Court case reveals inconvenient truth about Hong Kong’s data centres

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The information stored on many of Hong Kong data centres’ cloud computing may not be secure from breaches.

Photo: Data centre by Rosa Menkman.License.

A recent judicial review case reveals that almost half the land in Hong Kong currently used by data centres may fail to meet the most fundamental security requirements for cloud computing, owing to the special lease conditions of the land situated in the industrial estates.

Since the 1970s, neighbouring economies, such as Taiwan, Singapore, South Korea, and China, industrialised and subsequently challenged Hong Kong’s manufacturing industry. The colonial government did what it could to incentivise factories to stay by offering heavily subsidised land in the industrial estates.

Nevertheless, the policy did not help cease profit-seeking capitalists from leaving. Fortunately, Hong Kong successfully transformed into a service-based economy, thanks to the upskilling of the workforce as a result of the massive expansion of secondary and post-secondary education.

In 2001, the industrial estates merged with the Hong Kong Science and Technology Park (HKSTP), a policy agent established for facilitating the development of innovation and high technology industries in Hong Kong. 

Despite the collapse of the dot-com bubble, the emergence of the information economy has created new opportunities, such as data centres’ establishment of repurposed industrial buildings. The HKSTP also followed this strategy to convert the underutilised industrial estates in hubs for data centres.

Fit for purpose

Although it is a no-brainer to convert the land into uses of the highest value, factories and data centres are very different in nature. Data centres are more like vaults. Computer servers and network equipment hosted within often do not belong to the data centres. No one but designated employees of cloud-computing companies should have access to the space occupied. To ensure exclusive access, some cloud-computing companies install state-of-the-art security in the area they occupied.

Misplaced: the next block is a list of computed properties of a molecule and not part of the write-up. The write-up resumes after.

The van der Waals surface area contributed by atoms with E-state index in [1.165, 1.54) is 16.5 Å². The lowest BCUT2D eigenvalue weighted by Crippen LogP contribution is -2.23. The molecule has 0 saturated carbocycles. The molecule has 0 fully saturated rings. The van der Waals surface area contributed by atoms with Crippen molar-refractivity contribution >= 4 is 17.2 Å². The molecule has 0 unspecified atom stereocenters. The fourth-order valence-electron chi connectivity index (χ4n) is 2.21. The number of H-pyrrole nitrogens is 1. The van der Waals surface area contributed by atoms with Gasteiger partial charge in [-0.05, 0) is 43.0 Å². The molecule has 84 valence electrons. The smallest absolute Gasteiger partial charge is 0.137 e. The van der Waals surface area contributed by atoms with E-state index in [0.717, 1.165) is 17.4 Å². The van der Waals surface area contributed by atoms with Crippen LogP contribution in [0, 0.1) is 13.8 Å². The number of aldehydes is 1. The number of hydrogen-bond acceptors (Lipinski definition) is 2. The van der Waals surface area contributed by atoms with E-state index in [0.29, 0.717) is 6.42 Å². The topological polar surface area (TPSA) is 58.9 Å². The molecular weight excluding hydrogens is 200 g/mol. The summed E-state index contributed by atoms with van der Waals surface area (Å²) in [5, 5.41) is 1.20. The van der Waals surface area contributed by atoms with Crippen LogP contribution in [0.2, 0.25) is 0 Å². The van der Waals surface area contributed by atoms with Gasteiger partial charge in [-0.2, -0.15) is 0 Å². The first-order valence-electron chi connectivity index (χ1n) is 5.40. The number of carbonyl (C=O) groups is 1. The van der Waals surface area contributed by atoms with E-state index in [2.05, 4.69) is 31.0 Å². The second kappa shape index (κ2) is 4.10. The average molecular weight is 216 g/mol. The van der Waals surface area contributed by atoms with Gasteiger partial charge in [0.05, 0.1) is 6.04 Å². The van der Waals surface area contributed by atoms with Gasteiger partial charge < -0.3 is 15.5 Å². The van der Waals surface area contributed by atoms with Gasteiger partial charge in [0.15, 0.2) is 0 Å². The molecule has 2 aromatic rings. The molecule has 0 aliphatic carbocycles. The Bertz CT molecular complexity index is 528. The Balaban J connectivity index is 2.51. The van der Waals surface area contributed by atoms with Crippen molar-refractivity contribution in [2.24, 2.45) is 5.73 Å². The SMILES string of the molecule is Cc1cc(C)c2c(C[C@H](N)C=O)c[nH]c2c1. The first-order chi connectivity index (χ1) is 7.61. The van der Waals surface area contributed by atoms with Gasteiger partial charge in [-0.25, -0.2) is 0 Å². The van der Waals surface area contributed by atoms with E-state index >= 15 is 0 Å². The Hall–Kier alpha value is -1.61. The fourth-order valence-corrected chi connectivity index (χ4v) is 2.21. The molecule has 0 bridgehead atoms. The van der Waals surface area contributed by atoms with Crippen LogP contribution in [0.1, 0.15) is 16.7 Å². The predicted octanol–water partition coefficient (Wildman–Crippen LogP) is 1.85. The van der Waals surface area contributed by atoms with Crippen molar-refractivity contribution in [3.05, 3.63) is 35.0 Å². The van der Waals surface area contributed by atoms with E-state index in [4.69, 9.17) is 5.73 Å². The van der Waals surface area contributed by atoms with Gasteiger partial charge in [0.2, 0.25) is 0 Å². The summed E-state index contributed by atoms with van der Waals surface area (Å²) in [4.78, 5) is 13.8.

Data centres located in private land have absolutely no issue with complying with even the most stringent requirements of the clients. However, unbeknownst to the end-users, it is a different arrangement for data centres situated in the industrial estates.

In a judicial review, brought by Sunevision against the HKSTP, the evidence submitted to the court shows the customers of the data centre, run by NTT Communications Asia Ltd (“NTT”) in the Tseung Kwan O Industrial Estate (“TKOIE”), affirm that they do not have exclusive use and occupation of space. Most importantly, customers have to acknowledge and agree to the NTT and HKSTP’s rights to enter into the premises, anytime they deem it necessary, for inspections.  Furthermore, NTT controls access rights to the premises, not the customers. Other data centre operators, like Global Switch and HKColo in TKOIE, have agreed to similar conditions with the HKSTP.

Almost half of the total land for data centres in Hong Kong is located in the industrial estates.  Customers of the data centres in TKOIE include leading international search and cloud-computing companies, as well as financial institutions. While these enterprises pledge that data is extremely safe in the clouds under their custody, interests and data privacy of the end-users are breached, as the terms and conditions of the leases require data centre operators and HKSTP to retain access and conduct regular inspections. 

Rules for landlords, not secure data

The irreconcilable conflict arises given that the measures are in place to prevent the leasees from subletting, in whole or in part, the buildings occupied. The policy started as a flawed holdover from the 1970s. By leasing at lower-than-marketplace rates, the government created a strong incentive for those lucky enough to get a lease to sublet at market rates and pocket the difference. One unintended consequence demanded another response: a ban on subletting and the demand to inspect premises to enforce the ban.

From an economic point of view, the government should reconcile the problem and eliminate the inefficiency by ending the “one-market, two-systems”, which can be done by discontinuing the practice of leasing land below market price. Then it can also remove the incentive to sublet and the need for enforcement. Then the HKSTP and TKOIE can finally provide world-class leases providing international level security their clients have promised their customers. History shows as uncertainty and confusion are cleared, the market will correct and return to a more efficient equilibrium.  

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